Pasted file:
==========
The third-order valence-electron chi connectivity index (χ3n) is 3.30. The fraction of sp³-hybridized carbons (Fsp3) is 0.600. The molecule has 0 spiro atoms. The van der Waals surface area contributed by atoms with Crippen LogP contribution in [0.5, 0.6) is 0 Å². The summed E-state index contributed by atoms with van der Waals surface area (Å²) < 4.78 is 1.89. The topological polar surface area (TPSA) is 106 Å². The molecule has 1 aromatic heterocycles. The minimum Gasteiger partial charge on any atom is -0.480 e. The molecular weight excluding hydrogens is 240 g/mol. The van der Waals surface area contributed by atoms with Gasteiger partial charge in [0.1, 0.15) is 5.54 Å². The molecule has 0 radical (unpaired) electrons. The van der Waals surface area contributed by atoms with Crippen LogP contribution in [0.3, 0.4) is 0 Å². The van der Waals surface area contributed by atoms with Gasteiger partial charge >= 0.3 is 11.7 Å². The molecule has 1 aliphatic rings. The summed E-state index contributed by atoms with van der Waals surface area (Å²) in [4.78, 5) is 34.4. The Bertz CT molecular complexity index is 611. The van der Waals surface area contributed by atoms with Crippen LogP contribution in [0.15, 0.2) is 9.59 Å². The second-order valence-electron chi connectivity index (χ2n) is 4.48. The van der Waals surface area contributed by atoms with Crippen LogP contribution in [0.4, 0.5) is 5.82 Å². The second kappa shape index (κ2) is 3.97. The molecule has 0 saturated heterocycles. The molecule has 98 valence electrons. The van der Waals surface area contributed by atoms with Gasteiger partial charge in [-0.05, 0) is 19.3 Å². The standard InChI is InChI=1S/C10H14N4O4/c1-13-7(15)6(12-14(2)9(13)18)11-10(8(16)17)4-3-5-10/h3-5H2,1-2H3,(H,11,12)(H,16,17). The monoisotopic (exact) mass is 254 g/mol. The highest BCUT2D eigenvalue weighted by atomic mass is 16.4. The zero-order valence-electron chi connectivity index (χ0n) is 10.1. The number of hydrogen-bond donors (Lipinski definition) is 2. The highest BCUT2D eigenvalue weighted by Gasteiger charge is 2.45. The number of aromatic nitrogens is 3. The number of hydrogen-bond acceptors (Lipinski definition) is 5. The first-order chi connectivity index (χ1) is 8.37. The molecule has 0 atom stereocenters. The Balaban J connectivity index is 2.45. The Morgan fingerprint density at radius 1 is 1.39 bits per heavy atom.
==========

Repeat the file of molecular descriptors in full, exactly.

The third-order valence-electron chi connectivity index (χ3n) is 3.30. The fraction of sp³-hybridized carbons (Fsp3) is 0.600. The molecule has 0 spiro atoms. The van der Waals surface area contributed by atoms with Crippen LogP contribution in [0.5, 0.6) is 0 Å². The summed E-state index contributed by atoms with van der Waals surface area (Å²) < 4.78 is 1.89. The topological polar surface area (TPSA) is 106 Å². The molecule has 1 aromatic heterocycles. The minimum Gasteiger partial charge on any atom is -0.480 e. The molecular weight excluding hydrogens is 240 g/mol. The van der Waals surface area contributed by atoms with Gasteiger partial charge in [0.1, 0.15) is 5.54 Å². The molecule has 0 radical (unpaired) electrons. The van der Waals surface area contributed by atoms with Crippen LogP contribution in [0.3, 0.4) is 0 Å². The van der Waals surface area contributed by atoms with Gasteiger partial charge >= 0.3 is 11.7 Å². The molecule has 1 aliphatic rings. The summed E-state index contributed by atoms with van der Waals surface area (Å²) in [4.78, 5) is 34.4. The Bertz CT molecular complexity index is 611. The van der Waals surface area contributed by atoms with Crippen LogP contribution in [0.15, 0.2) is 9.59 Å². The second-order valence-electron chi connectivity index (χ2n) is 4.48. The van der Waals surface area contributed by atoms with Crippen LogP contribution in [0.4, 0.5) is 5.82 Å². The second kappa shape index (κ2) is 3.97. The molecule has 0 saturated heterocycles. The molecule has 98 valence electrons. The van der Waals surface area contributed by atoms with Gasteiger partial charge in [-0.05, 0) is 19.3 Å². The standard InChI is InChI=1S/C10H14N4O4/c1-13-7(15)6(12-14(2)9(13)18)11-10(8(16)17)4-3-5-10/h3-5H2,1-2H3,(H,11,12)(H,16,17). The monoisotopic (exact) mass is 254 g/mol. The highest BCUT2D eigenvalue weighted by atomic mass is 16.4. The zero-order valence-electron chi connectivity index (χ0n) is 10.1. The number of hydrogen-bond donors (Lipinski definition) is 2. The highest BCUT2D eigenvalue weighted by Gasteiger charge is 2.45. The number of aromatic nitrogens is 3. The number of hydrogen-bond acceptors (Lipinski definition) is 5. The first-order chi connectivity index (χ1) is 8.37. The molecule has 0 atom stereocenters. The Balaban J connectivity index is 2.45. The Morgan fingerprint density at radius 1 is 1.39 bits per heavy atom.